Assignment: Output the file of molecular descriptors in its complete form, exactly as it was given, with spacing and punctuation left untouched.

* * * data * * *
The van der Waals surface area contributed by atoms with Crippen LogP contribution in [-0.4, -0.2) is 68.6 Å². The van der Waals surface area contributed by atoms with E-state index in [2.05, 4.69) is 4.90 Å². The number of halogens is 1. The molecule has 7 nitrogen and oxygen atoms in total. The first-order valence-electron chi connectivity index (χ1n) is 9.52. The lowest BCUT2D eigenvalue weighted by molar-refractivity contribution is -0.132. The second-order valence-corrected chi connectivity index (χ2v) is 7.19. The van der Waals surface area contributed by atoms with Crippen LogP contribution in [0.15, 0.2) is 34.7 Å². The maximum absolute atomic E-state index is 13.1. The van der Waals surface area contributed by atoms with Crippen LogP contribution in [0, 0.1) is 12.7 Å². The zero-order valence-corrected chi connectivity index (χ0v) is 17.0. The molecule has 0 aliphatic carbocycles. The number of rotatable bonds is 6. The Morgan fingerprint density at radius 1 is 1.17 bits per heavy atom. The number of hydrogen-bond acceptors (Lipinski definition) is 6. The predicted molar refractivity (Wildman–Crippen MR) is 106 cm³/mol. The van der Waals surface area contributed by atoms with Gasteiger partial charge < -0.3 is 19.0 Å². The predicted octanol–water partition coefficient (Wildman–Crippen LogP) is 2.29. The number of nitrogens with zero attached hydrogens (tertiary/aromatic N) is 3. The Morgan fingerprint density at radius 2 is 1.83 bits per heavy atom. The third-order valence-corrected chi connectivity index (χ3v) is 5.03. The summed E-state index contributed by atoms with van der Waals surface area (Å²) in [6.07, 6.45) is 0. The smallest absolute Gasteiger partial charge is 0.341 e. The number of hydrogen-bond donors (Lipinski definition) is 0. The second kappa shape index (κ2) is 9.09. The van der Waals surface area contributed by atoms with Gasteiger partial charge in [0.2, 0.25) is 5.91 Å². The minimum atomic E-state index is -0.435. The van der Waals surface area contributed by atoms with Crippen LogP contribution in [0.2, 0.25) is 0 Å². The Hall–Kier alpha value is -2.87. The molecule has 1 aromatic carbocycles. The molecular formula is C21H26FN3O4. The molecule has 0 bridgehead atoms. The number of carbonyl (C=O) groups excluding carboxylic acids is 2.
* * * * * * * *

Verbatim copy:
The van der Waals surface area contributed by atoms with Crippen LogP contribution in [-0.4, -0.2) is 68.6 Å². The van der Waals surface area contributed by atoms with E-state index in [2.05, 4.69) is 4.90 Å². The number of halogens is 1. The molecule has 7 nitrogen and oxygen atoms in total. The first-order valence-electron chi connectivity index (χ1n) is 9.52. The lowest BCUT2D eigenvalue weighted by molar-refractivity contribution is -0.132. The second-order valence-corrected chi connectivity index (χ2v) is 7.19. The van der Waals surface area contributed by atoms with Crippen LogP contribution in [0.15, 0.2) is 34.7 Å². The maximum absolute atomic E-state index is 13.1. The van der Waals surface area contributed by atoms with Crippen LogP contribution in [0, 0.1) is 12.7 Å². The zero-order valence-corrected chi connectivity index (χ0v) is 17.0. The molecule has 0 aliphatic carbocycles. The number of rotatable bonds is 6. The Morgan fingerprint density at radius 1 is 1.17 bits per heavy atom. The number of hydrogen-bond acceptors (Lipinski definition) is 6. The predicted molar refractivity (Wildman–Crippen MR) is 106 cm³/mol. The van der Waals surface area contributed by atoms with Gasteiger partial charge < -0.3 is 19.0 Å². The predicted octanol–water partition coefficient (Wildman–Crippen LogP) is 2.29. The number of nitrogens with zero attached hydrogens (tertiary/aromatic N) is 3. The Morgan fingerprint density at radius 2 is 1.83 bits per heavy atom. The third-order valence-corrected chi connectivity index (χ3v) is 5.03. The summed E-state index contributed by atoms with van der Waals surface area (Å²) in [6.07, 6.45) is 0. The smallest absolute Gasteiger partial charge is 0.341 e. The number of hydrogen-bond donors (Lipinski definition) is 0. The second kappa shape index (κ2) is 9.09. The van der Waals surface area contributed by atoms with Gasteiger partial charge in [0.2, 0.25) is 5.91 Å². The minimum atomic E-state index is -0.435. The van der Waals surface area contributed by atoms with Crippen LogP contribution in [0.2, 0.25) is 0 Å². The Hall–Kier alpha value is -2.87. The molecule has 1 aromatic carbocycles. The molecular formula is C21H26FN3O4. The molecule has 0 bridgehead atoms. The number of carbonyl (C=O) groups excluding carboxylic acids is 2.